Director/writer Elegance Bratton’s semi-autobiographical narrative feature debut captures the specifics of life as a gay Black man trying to find himself in the Marines but relies too heavily on war movie standards.
The Inspection, the narrative feature debut of writer-director Elegance Bratton, aims to be a fictionalized treatment of Bratton’s own real-life experiences as a young gay Black man attempting to turn his life around by, of all things, joining the Marines. As dramatic hooks go, that’s a compelling one, but the finished film seems strangely unwilling to grapple with it in any meaningful way. Instead, what could have been a unique, deeply personal narrative is eventually reduced to a well-meaning but largely undistinguished military melodrama that is ultimately too familiar for its own good.
Set in 2005, The Inspection follows Ellis French (Jeremy Pope), who’s lived on the streets since being kicked out by his deeply conservative mother, Inez (Gabrielle Union) at the age of 16. Now 25 with literally nowhere else to go and news of the ongoing War on Terror blaring everywhere, French decides that the only option left for him is to join the Marines. Perhaps by accomplishing this, he will finally earn the love and respect that he so desperately craves from his hateful mother, who is contemptuous of his decision when he comes to claim his birth certificate from her for his application. Even if he winds up dying in combat, that is still better in his eyes because he figures that dying in uniform will give his life some meaning, if only posthumously.
Along with his fellow recruits, Ellis arrives at boot camp and begins the inevitable harrowing routine under the steely gaze of his coldly cruel commander, Laws (Bokeem Woodbine). It’s an arduous task for the entire unit but especially so for Ellis, who must also keep his sexual orientation to himself at a time when the military was still operating under the dubious banner of “Don’t Ask, Don’t Tell.” The secret fails quickly as Ellis inadvertently outs himself during an incident in the shower and becomes a target for abuse by many of his squadmates. There are a couple of friendlier faces amongst them, however, including Ismail (Eman Esfandi), who is just as hated by many of the others for his Middle Eastern background. See also: Rosales (Raul Castillo), a drill instructor whose more humane approach towards Ellis might suggest a shared orientation.
When The Inspection specifically grapples with the issues involving an openly gay man trying to make it through the Marines—and the question of what parts of himself he’s willing to sacrifice in order to attain some degree of respectability in the eyes of the outside world, it’s interesting. The basic training sequence that leans heavily on homophobic slurs is a familiar part of war cinema, a part that hits harder here since both the audience and the characters on screen are fully aware of Ellis’s orientation. An additional twist arises in Ellis growing emboldened by the eventual acceptance of most of his fellow soldiers to not keep his orientation under wraps at all times.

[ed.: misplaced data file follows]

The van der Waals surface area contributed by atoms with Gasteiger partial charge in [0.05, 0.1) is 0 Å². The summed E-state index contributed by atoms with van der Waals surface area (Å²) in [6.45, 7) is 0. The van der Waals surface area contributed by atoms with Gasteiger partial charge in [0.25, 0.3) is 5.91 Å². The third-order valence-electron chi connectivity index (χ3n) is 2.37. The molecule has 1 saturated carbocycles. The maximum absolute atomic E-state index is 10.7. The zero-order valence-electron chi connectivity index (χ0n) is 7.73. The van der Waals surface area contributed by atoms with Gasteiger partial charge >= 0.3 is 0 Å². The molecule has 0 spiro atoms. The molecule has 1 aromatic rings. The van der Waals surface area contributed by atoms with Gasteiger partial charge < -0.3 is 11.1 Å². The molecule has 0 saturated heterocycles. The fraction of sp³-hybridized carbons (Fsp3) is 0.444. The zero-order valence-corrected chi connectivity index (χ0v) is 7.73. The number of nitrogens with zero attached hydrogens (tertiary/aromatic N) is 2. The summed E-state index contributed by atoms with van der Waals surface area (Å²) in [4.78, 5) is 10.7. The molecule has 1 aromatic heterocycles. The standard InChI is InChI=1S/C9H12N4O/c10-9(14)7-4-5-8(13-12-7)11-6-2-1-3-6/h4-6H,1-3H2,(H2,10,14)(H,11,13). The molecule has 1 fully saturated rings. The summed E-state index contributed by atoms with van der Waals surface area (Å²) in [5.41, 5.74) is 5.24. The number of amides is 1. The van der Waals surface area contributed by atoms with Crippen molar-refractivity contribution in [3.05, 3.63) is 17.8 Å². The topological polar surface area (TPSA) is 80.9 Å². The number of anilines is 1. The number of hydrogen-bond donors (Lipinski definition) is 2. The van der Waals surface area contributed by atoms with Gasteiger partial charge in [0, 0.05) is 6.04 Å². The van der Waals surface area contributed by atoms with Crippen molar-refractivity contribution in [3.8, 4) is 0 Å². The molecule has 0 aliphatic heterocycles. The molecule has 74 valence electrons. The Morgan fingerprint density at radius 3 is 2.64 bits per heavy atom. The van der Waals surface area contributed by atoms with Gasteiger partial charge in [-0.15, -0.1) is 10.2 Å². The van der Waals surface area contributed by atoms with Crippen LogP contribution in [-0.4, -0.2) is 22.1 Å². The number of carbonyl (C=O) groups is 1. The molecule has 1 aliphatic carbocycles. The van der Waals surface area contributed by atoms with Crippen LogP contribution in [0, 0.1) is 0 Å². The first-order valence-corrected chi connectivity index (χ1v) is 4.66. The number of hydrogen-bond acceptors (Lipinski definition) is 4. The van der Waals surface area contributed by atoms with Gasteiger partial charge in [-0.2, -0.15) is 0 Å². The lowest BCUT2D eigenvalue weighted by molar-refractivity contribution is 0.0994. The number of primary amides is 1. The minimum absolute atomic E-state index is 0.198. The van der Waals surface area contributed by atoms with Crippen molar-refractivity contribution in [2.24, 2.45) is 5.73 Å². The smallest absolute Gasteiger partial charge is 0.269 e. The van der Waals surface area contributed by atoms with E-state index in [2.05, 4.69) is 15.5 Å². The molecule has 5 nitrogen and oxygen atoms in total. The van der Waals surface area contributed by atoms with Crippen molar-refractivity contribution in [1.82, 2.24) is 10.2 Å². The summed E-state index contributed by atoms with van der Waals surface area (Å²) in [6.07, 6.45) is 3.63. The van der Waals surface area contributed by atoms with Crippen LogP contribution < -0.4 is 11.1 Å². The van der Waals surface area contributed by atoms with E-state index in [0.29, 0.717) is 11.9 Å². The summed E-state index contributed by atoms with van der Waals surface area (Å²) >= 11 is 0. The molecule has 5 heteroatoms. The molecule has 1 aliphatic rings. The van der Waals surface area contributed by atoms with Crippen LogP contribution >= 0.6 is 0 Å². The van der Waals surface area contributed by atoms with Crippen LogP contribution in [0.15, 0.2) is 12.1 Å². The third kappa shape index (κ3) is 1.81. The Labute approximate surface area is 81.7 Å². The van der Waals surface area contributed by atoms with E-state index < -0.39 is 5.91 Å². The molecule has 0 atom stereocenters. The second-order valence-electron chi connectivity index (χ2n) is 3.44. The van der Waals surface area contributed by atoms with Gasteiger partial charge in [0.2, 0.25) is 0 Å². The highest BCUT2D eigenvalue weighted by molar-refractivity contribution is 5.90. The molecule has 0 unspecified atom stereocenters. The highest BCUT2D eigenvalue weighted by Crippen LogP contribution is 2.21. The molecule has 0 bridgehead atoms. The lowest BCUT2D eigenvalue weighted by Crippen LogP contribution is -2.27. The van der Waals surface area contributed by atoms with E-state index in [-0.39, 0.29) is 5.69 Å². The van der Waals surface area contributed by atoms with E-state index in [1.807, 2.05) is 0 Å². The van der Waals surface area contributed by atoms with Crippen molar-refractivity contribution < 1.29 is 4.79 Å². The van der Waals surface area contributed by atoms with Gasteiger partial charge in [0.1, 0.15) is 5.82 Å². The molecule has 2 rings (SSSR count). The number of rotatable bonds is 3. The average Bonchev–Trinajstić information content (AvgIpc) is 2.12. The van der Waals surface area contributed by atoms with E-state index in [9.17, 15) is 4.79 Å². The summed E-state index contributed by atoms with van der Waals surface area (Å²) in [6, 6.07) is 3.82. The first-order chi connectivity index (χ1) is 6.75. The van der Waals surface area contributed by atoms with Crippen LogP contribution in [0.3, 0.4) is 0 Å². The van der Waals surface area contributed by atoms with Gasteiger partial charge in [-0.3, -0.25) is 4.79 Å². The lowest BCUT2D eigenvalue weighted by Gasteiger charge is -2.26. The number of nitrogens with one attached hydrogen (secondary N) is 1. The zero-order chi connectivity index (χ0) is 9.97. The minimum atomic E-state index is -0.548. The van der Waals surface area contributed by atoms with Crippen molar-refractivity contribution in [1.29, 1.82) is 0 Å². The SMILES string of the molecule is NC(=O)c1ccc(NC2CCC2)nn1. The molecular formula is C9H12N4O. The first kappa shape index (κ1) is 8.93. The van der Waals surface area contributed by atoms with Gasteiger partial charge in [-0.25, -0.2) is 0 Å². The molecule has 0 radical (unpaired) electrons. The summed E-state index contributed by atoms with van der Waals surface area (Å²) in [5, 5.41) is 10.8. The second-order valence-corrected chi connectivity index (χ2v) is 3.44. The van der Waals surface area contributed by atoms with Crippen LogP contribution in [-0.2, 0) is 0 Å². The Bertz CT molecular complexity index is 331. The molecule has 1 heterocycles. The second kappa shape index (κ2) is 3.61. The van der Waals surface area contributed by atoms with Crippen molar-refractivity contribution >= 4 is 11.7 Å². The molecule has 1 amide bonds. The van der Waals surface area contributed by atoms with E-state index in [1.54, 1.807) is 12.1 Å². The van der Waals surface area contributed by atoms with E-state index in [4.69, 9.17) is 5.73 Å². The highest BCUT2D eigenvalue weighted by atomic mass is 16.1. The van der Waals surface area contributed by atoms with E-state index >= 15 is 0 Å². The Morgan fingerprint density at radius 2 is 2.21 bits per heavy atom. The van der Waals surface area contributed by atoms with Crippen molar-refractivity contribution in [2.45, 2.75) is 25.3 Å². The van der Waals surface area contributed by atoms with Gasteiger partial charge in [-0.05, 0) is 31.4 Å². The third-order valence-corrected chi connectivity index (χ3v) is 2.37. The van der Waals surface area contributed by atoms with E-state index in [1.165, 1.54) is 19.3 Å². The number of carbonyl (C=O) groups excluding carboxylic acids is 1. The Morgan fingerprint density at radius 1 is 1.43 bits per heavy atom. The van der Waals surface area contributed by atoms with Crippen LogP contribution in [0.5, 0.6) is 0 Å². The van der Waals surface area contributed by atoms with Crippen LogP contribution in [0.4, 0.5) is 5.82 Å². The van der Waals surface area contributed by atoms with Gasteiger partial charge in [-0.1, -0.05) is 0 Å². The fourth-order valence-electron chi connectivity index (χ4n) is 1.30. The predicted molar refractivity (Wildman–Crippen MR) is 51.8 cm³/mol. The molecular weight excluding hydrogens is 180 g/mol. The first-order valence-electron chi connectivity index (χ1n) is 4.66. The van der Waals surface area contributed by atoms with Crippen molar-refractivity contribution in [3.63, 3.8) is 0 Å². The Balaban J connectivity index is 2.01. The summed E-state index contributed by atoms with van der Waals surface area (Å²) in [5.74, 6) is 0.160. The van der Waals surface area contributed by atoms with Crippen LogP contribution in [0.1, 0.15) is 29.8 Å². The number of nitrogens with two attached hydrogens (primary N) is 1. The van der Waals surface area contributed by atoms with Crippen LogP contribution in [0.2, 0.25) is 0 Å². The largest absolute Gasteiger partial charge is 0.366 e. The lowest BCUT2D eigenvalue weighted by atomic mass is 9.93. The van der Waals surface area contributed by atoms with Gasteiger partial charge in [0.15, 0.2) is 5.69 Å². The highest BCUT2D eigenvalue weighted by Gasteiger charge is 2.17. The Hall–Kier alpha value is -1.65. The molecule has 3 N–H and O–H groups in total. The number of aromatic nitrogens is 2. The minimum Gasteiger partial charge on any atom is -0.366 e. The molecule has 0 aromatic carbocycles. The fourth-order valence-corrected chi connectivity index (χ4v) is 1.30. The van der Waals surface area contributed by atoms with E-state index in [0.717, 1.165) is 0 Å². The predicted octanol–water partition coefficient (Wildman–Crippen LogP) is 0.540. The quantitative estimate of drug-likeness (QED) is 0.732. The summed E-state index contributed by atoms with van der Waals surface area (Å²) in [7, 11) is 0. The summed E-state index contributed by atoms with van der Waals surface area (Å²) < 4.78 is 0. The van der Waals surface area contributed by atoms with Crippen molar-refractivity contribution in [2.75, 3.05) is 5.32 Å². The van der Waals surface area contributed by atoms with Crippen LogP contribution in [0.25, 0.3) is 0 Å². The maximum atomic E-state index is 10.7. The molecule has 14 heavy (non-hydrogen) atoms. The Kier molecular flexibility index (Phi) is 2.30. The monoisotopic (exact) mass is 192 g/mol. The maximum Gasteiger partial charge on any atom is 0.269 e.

This stuff is intriguing—at times suggesting an American equivalent of Beau Travail—but it only winds up demonstrating how forced and hollow the picture’s other aspects are. As The Inspection progresses, Ellis faces a number of conflicts, but they’re familiar from previous films pushing the notion that the military builds character. Nothing about the film’s take on them brings anything new to the table.
As Ellis, Pope does a good job charting his transformation in a convincing manner. Woodbine and Castillo also find ways to avoid most of the cliches associated with their drill instructor characters. Much less convincing is Union, who has successfully deglamorized herself here but who seems to be pitching her performance directly at the audience rather than anyone sharing the screen with her. The results may be “searing” but aren’t especially convincing. Since the entire film builds towards the question of whether Inez will attend the graduation of her prodigal child, her final confrontation with Ellis is nowhere near as emotionally charged or devastating as it should have been.
Bratton’s previous film was Pier Kids, an affecting documentary about homeless gay and transgender youth of color who formed their own community in order to survive on the streets, a subject clearly close to his own heart. Perhaps if he had taken a similar approach to the material here regarding his own life, covering the full arc of his transformation from homeless kid to Marine to filmmaker, the results might have been just as stirring and memorable. As it stands, The Inspection is a well-meaning but ultimately wanting work that trades in hard truths for mawkish melodrama and which ends just when it seems about to get interesting.
The Inspection opens Friday, November 18th, 2022.